Sunday, 19 August 2012

Video games are baaad, m'kay?

This week the Telegraph published this not-at-all alarmist piece about how children who do the most studying, reading, sitting up trees, stargazing, portrait painting and sleeping, grow up unable to throw or catch a ball. For shame! These poor studious mites, slaving behind their desks perfecting their Shakespeare, and then getting in a good extra kip before school the next day, yet unable to perform such a basic game as catch. *sniff*

Okay, I lie. In true let's-put-today's-youth-down fashion, the headline actually screamed "THE COUCH POTATO CHILDREN WHO CANNOT THROW OR CATCH", apparently because they spend "too much time in front of a screen". Interesting. A kindle? A cinema screen? An iPad perhaps? They don't seem to specify, the reason for which becomes abundantly clear as soon as you look at the actual research, which, completely unsurprisingly, the shoddy first-rate Telegraph journalist clearly hasn't even read. Or has read, and decided to bleat out the popular, bandwagon-pleasing "Video games are baaad, m'kay?" anyway. For the research doesn't even measure or record time spent playing video games. Nor time watching TV. Nor time reading a kindle. Nor time playing on an iPhone. Nor actually any other time "in front of a screen", as they so blithely put it. 



What was actually measured was sedentary time, ie time that could incorporate time sitting behind a school desk, sleeping, chilling out, lying in the grass contemplating the stars, sitting up a tree, napping, and any number of 'papertime' activities, which are sister activities to the ridiculously grouped 'screentime' activities, and include writing letters and stories, jotting down to-do lists, devouring books, charcoal drawings, watercolours, reading music, and making paper aeroplanes (out of Telegraph pages that annoy you).

If you read the research in detail, you'll see that this lot of scientists have decided that because another scientist has previously grandly declared, "Sedentary time could include watching TV and playing video games!", then they must do. Scientific! The journalist has then extrapolated this to mean 100% of this time would have been "watching TV or playing video games". Even the time at school. Ooh I love a bit of robust journalism.

If you also have an afternoon with a grumpy baby with a cold who needs feeding every two minutes, and hence have the time and the inclination to sit here and do the maths, you'll find the minimum time covered per child in the research was ten hours per day over two weekdays and one weekend day. And of that 30 hours, likely 11.5 of them were spent at school. Oh yes, because these were, without exception, Portuguese school children. So, taking out time for PE and lunch breaks, after ironically having to sit at a desk for lessons, that would leave, say two hours on each of the school nights and about 7 on the weekend day to sit and chill out, read a book, watch a bit of TV, lie on a tree branch watching the leaves, play a couple of computer games, sit and sketch a landscape... sounds lovely to me, but on those timings, BAM! Suddenly these children are unable to throw a ball!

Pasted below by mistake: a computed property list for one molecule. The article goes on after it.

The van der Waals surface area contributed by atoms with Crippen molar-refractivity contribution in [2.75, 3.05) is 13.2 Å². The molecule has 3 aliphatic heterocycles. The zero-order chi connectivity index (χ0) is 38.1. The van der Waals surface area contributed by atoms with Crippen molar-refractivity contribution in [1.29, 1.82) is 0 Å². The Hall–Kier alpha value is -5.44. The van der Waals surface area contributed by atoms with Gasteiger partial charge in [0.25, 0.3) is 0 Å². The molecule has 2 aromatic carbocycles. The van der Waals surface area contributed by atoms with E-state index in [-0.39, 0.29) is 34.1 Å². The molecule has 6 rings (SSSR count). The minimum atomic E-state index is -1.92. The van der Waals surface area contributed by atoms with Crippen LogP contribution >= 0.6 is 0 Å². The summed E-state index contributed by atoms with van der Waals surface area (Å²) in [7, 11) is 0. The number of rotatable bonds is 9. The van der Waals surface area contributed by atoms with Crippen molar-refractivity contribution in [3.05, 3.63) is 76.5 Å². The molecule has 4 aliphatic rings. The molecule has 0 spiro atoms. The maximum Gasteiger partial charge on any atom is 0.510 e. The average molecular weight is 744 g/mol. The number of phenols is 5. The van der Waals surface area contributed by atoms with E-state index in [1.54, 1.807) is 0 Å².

Oh. Except they're not. Because this bit of the report is fictional too. No balls in the research. (But plenty in the paper apparently).

So the automatic recommendation from these completely fabricated conclusions is - quelle surprise! - less playing video games. Booo to system-based reasoning and discovery of the scientific method! Thumbs down to the gameplay that propelled these people to make unprecedented breakthroughs! Down with Wii-hab! Raise those pitchforks at the things that can be learnt just from a single game!!!

No. I don't agree. It's not what I see from my children every day. And not what other unschooling parents see either.

So I will take my own conclusions from the research. It shows that a significant number of schoolchildren can't balance well on a beam, and it is unknown whether they play video games, which have been shown by previous research to boost cognitive function. So moving forward, my children will unschool and play video games. Wow, look at that, when you're not a broadsheet hack toeing the popular line the research really is in favour of video games!

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